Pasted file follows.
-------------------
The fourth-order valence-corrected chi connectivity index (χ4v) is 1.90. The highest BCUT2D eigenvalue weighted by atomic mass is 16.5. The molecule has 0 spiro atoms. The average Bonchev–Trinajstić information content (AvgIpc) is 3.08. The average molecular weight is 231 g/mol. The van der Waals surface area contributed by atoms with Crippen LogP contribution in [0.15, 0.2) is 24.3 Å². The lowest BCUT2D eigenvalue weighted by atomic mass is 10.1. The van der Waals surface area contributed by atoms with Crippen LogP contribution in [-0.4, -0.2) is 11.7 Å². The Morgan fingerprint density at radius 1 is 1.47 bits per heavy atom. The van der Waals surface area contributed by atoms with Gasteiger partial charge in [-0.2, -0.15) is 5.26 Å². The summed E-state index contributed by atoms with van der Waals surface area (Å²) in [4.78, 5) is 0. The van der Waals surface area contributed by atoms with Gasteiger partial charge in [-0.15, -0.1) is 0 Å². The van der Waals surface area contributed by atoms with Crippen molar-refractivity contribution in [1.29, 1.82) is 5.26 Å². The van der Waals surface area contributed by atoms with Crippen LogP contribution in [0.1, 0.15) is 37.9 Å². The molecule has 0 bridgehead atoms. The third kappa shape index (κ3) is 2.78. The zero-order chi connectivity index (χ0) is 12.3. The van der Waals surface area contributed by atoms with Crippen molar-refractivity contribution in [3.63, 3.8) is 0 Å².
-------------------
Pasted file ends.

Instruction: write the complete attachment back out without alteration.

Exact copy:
The fourth-order valence-corrected chi connectivity index (χ4v) is 1.90. The highest BCUT2D eigenvalue weighted by atomic mass is 16.5. The molecule has 0 spiro atoms. The average Bonchev–Trinajstić information content (AvgIpc) is 3.08. The average molecular weight is 231 g/mol. The van der Waals surface area contributed by atoms with Crippen LogP contribution in [0.15, 0.2) is 24.3 Å². The lowest BCUT2D eigenvalue weighted by atomic mass is 10.1. The van der Waals surface area contributed by atoms with Crippen LogP contribution in [-0.4, -0.2) is 11.7 Å². The Morgan fingerprint density at radius 1 is 1.47 bits per heavy atom. The van der Waals surface area contributed by atoms with Gasteiger partial charge in [-0.2, -0.15) is 5.26 Å². The summed E-state index contributed by atoms with van der Waals surface area (Å²) in [4.78, 5) is 0. The van der Waals surface area contributed by atoms with Gasteiger partial charge in [-0.15, -0.1) is 0 Å². The van der Waals surface area contributed by atoms with Crippen molar-refractivity contribution in [1.29, 1.82) is 5.26 Å². The van der Waals surface area contributed by atoms with Crippen LogP contribution in [0.1, 0.15) is 37.9 Å². The molecule has 0 bridgehead atoms. The third kappa shape index (κ3) is 2.78. The zero-order chi connectivity index (χ0) is 12.3. The van der Waals surface area contributed by atoms with Crippen molar-refractivity contribution in [3.63, 3.8) is 0 Å².